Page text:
Jeff's Reviews

Thoughts on every movie I've ever seen.

Chappie (2015)

Directed by Neill Blomkamp

Starring Hugh Jackman, Sigourney Weaver, Sharlto Copley, Dev Patel

Author

Intense, beautiful, emotional science fiction. Some of the silly, over-the-top characters made me a bit skeptical at first, but it builds nicely to a dramatic and exciting finish.

Blomkamp certainly has his style. He’s really good at combining a gritty, dystopian future with impressive special effects. I have no idea how they pulled off some of these effects. Chappie is wonderfully anthropomorphized. He’s as human and visibly emotional as some of Pixar’s non-human characters.

But I’m starting to wonder if Blomkamp can do anything else. Elysium was an opportunity for Blomkamp to make a different kind of movie, and it fell a bit short. To then make a movie with the same look, feel, characters, and themes as his previous film District 9 seems like a step backwards to me.

Influences from other movies are obvious. Like Short Circuit, this one’s about a robot (in this case, #22 instead of #5) who wants to stay alive. Like RoboCop, it features robots as law enforcement. And it’s a little silly how much Moose looks like the menacing ED-209 from RoboCop. Like Real Steel, it has Hugh Jackman remotely controlling a fighting robot. And like Avatar, it’s about the struggle to transfer consciousness from one body to another. The final shot even matches the final shot in Avatar almost exactly.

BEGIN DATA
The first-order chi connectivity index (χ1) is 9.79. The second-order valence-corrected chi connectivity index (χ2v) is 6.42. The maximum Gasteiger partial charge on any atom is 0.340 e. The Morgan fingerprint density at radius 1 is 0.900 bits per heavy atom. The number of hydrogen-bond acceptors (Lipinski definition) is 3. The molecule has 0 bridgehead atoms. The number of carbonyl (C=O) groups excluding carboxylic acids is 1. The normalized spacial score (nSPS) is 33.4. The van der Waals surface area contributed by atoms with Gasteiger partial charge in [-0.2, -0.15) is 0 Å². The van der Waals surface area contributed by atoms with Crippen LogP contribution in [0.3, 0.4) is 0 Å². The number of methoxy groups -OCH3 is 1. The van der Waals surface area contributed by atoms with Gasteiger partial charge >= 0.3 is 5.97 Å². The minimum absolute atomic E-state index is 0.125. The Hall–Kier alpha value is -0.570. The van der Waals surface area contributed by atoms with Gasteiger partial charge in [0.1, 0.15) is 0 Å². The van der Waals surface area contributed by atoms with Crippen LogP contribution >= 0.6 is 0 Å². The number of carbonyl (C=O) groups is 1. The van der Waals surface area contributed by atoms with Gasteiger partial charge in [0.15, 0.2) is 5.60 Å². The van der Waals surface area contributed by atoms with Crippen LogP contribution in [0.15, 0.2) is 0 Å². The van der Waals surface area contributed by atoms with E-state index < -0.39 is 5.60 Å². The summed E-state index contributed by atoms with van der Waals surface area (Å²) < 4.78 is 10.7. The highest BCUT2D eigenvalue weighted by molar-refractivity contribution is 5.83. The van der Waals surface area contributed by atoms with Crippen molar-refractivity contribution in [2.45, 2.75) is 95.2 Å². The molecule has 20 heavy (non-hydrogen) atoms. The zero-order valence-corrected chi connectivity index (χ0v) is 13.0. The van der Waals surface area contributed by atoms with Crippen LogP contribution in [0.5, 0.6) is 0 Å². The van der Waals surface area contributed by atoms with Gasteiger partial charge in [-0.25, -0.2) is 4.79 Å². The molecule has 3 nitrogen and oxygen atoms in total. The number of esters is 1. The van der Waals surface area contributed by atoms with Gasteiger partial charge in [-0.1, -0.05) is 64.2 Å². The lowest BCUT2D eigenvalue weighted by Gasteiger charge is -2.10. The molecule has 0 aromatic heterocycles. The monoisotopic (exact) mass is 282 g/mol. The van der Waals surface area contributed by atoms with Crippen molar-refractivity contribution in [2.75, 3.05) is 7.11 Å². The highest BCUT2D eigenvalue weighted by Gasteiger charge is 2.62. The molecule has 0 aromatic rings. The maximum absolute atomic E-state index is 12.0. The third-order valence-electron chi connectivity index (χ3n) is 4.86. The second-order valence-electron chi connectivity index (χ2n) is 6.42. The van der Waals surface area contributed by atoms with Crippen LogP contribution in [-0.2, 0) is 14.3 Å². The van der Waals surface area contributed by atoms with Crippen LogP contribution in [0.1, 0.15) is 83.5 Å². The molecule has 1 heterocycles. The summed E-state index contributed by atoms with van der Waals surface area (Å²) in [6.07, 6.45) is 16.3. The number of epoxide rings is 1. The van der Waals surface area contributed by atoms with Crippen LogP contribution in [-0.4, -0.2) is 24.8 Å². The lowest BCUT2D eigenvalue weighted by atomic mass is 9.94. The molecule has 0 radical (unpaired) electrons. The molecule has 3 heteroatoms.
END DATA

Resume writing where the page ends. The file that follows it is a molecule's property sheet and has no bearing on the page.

Why is there so much in common with these other films? Was Blomkamp paying homage to them? Or maybe it’s the nature of science fiction for different films to ask the same big scientific questions? In decades past, the big questions for science were space exploration and man’s relationships with robots, but maybe all of those questions have been answered and maybe all of those stories are stale. Science now has a new generation of questions about artificial intelligence and the nature of consciousness, and maybe it’s inevitable for science fiction films to resemble each other as they struggle to answer the same questions.

Good to see Patel doing something more gritty. He may actually have a career in Hollywood. Strange mix of accents, though. A quick explanation for why there was an American, an Australian, and an Indian named Wilson all working on a project on South Africa would have been helpful.

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